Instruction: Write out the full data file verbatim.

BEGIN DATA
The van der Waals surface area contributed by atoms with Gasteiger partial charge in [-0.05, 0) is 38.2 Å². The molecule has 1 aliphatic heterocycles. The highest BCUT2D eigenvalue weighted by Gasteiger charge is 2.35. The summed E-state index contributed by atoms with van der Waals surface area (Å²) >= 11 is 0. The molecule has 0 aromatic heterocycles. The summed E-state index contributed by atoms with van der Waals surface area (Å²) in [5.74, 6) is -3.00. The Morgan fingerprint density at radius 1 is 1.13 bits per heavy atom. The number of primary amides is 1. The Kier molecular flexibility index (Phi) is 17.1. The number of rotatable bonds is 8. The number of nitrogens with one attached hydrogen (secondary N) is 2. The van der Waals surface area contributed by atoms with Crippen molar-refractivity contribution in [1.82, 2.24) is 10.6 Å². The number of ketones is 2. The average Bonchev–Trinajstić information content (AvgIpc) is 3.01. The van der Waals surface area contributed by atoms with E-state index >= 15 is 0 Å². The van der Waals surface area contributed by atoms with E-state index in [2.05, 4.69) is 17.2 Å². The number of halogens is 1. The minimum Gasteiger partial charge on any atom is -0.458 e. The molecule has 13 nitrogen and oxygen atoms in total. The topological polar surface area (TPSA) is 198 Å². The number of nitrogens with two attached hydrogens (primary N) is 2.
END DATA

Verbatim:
The van der Waals surface area contributed by atoms with Gasteiger partial charge in [-0.05, 0) is 38.2 Å². The molecule has 1 aliphatic heterocycles. The highest BCUT2D eigenvalue weighted by Gasteiger charge is 2.35. The summed E-state index contributed by atoms with van der Waals surface area (Å²) >= 11 is 0. The molecule has 0 aromatic heterocycles. The summed E-state index contributed by atoms with van der Waals surface area (Å²) in [5.74, 6) is -3.00. The Morgan fingerprint density at radius 1 is 1.13 bits per heavy atom. The number of primary amides is 1. The Kier molecular flexibility index (Phi) is 17.1. The number of rotatable bonds is 8. The number of nitrogens with one attached hydrogen (secondary N) is 2. The van der Waals surface area contributed by atoms with Crippen molar-refractivity contribution in [1.82, 2.24) is 10.6 Å². The number of ketones is 2. The average Bonchev–Trinajstić information content (AvgIpc) is 3.01. The van der Waals surface area contributed by atoms with E-state index >= 15 is 0 Å². The van der Waals surface area contributed by atoms with E-state index in [2.05, 4.69) is 17.2 Å². The number of halogens is 1. The minimum Gasteiger partial charge on any atom is -0.458 e. The molecule has 13 nitrogen and oxygen atoms in total. The topological polar surface area (TPSA) is 198 Å². The number of nitrogens with two attached hydrogens (primary N) is 2.